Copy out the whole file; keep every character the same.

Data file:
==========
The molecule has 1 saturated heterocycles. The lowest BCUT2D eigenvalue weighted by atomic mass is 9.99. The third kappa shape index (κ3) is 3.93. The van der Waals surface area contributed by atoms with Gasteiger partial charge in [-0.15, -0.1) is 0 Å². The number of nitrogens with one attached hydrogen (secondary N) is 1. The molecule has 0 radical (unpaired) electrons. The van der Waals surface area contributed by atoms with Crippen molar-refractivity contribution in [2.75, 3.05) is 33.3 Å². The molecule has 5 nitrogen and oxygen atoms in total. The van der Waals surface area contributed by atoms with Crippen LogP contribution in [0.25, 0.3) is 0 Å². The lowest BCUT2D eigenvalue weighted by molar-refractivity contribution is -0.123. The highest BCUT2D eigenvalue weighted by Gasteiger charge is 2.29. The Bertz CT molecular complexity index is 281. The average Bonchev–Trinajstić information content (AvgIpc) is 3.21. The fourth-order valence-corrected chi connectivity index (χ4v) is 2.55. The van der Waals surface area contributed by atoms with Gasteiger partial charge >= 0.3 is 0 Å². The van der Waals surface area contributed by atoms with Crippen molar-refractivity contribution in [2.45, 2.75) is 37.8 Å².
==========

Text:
The molecule has 1 saturated heterocycles. The lowest BCUT2D eigenvalue weighted by atomic mass is 9.99. The third kappa shape index (κ3) is 3.93. The van der Waals surface area contributed by atoms with Gasteiger partial charge in [-0.15, -0.1) is 0 Å². The number of nitrogens with one attached hydrogen (secondary N) is 1. The molecule has 0 radical (unpaired) electrons. The van der Waals surface area contributed by atoms with Crippen molar-refractivity contribution in [2.75, 3.05) is 33.3 Å². The molecule has 5 nitrogen and oxygen atoms in total. The van der Waals surface area contributed by atoms with Crippen LogP contribution in [0.25, 0.3) is 0 Å². The lowest BCUT2D eigenvalue weighted by molar-refractivity contribution is -0.123. The highest BCUT2D eigenvalue weighted by Gasteiger charge is 2.29. The Bertz CT molecular complexity index is 281. The average Bonchev–Trinajstić information content (AvgIpc) is 3.21. The fourth-order valence-corrected chi connectivity index (χ4v) is 2.55. The van der Waals surface area contributed by atoms with Gasteiger partial charge >= 0.3 is 0 Å². The van der Waals surface area contributed by atoms with Crippen molar-refractivity contribution in [2.45, 2.75) is 37.8 Å².